Ballet books are like crack to me! As soon as I get a sniff of a ballet storyline, I’m one-clicking as fast as I can. But all too often the book doesn’t deliver. Often there isn’t enough actual ballet in the story or an insta-love ruins it or it’s clichéd. But 84 Ribbons delivered exactly the kind of ballet book I love.84 Ribbons by Paddy Eger
Published by Tendril Press, LLC on 2013-07-01
Genres: Dance, Friendship, Historical Fiction
A young dancer's realizes her life long dream, if only for a while.
Seventeen year old Marta Selbryth realizes her dream of becoming a professional dancer when the Intermountain Ballet Company in Billings, Montana invites her to join their 1957 season. As Marta's new life unfolds, she must learn to face not only the successes of dancing in the corps de ballet, but the challenges and setbacks that might crush the dream she's had for so long.
After a couple of mishaps, Marta settles into life in a boarding house located near the ballet company. Her landlady, Mrs. B., is friendly, reduces her rent when Marta's offers to bake for the boarder and later allows her to use the basement as a practice studio. The two male boarders are supportive; Carol, a fellow boarder, ignores her.
Marta spends her free time practicing when she's notspending time with her new friends Lynne and Bartley,her fellow corps dancers. Their time together becomesan important lifeline through their first year.
Madame Cosper, the artistic director, is a demandingwoman. Marta begins their association poorly when shemakes a disastrous choice. Expecting expulsion, Martareceives a second chance in the form of dancing the unpopularcharacter roles during the fall and winter performances.Marta determines to dance every role withconfidence in hopes of proving to Madame that she's upfor every challenge.
Steve, a young college man and a reporter, spots Martawhen he's assigned to write an article about ballet forthe local paper. He's attracted to her and begins his pursuit.Over the months ahead, he becomes her tour guideof the area and attempts to convince Marta to be his girl. But her steadfastfocus is ballet and some of her adventures with him lead to problems withMadame Cosper.
Shortly after Christmas, everything changes for Marta, Bartley andSteve. Significant events permanently influence their lives. Each mustdeal with exhilaration and heartbreak as well as frustration and changesthat test their ability to cope.
First Line of 84 Ribbons:
“Marta circled the narrow corridor outside the Olympic Hotel’s Grand Ballroom.”
My Thoughts on 84 Ribbons:
I read this on a sunny Saturday afternoon in my back garden, with Clair de Lune playing on my ipod and it was a perfect timeout after a hectic week. This book is set in 1957 which I hadn’t realised before I started but was something I really enjoyed. It added to the nostalgic, old fashioned charm that just jumped off the pages of this book.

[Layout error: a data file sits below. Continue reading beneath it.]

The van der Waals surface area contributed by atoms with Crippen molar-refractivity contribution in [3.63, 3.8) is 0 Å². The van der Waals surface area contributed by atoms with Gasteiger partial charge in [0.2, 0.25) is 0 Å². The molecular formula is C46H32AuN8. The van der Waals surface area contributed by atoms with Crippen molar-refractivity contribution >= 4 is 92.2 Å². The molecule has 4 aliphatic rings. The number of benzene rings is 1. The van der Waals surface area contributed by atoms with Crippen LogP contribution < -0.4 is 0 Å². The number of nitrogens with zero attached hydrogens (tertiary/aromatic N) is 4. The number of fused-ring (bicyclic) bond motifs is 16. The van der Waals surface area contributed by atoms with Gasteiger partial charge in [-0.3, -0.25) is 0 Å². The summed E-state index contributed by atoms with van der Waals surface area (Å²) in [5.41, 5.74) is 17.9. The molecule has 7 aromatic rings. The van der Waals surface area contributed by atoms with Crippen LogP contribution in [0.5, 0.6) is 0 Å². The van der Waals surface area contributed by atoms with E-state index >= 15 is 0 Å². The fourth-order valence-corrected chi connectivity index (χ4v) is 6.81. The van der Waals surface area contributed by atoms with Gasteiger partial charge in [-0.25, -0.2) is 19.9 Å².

This isn’t a fast paced book and it took a little while for me to really get a feel for the main character Marta. But when I did, I thought she was full of vitality and I admired her tenacity and dedication to her beloved dance world. She isn’t without her flaws though and this helps her feel really developed as a character.
The ballet setting is spot on. This isn’t just a book with token ballet shoes on the front, this is a realistic look at the ballet world and how it demands blood, sweat and tears if you are to ever succeed. It is also a coming of age book as Marta (age 17) has moved away from home and is learning to survive on her own in a new town where her ballet company is located.
It portrays all the fears and insecurities that dancers must feel. At times even when Marta is making short-sighted, dubious decisions, I could totally understand why she was choosing to make them. I didn’t agree but I did empathise with how she felt. The themes of fear of rejection, pushing your body to its limits, injury and the expectation for perfect bodies are all well explored and I felt I lived through the persistent pressure that Marta was under.
To balance that out, there is a lovely warm family feel to the book. Marta is close to her mother despite the physical distance between them and she also builds up sweet relationships with her soft-hearted landlady and the other borders in the house. She does feel isolated and alone at times but in reality she has a huge support cast.
One problem with ballet books is that they tend to focus on the competiveness and inevitably there is one spiteful ballet person out to get the main character. It was refreshing not to have that stale storyline delivered here. Instead we got to see a close bond between three of the new ballet members. And most of Marta’s competiveness was shown through her dedication to her work and her excessive high standards for herself.
There is also a romance in the book. It isn’t a huge part of the storyline but it is always present in the background waiting for its time to flourish. Like the book, the romance is old-fashioned and engaging and overtime I was a believer in it.
Overall, this book was a pleasant surprise. It is the best ballet book I have read in a long, long time and I’m excited to see that Paddy Eger has a follow up planned as I’m keen to see what happens next.
|Did I feel it?|
Who should read 84 Ribbons?
I’d highly recommend this to all who love books with a strong ballet setting and also to those who like an old-fashioned nostalgic feel from their reads. If you liked the Drina books by Jean Estoril or Girl in Motion by Miriam Wenger-Landis; then I’d also recommend this book to you.
Thanks to Netgalley and Independent Book Publishers Association (IBPA) for giving me a copy of this book in exchange for an honest, unbiased review.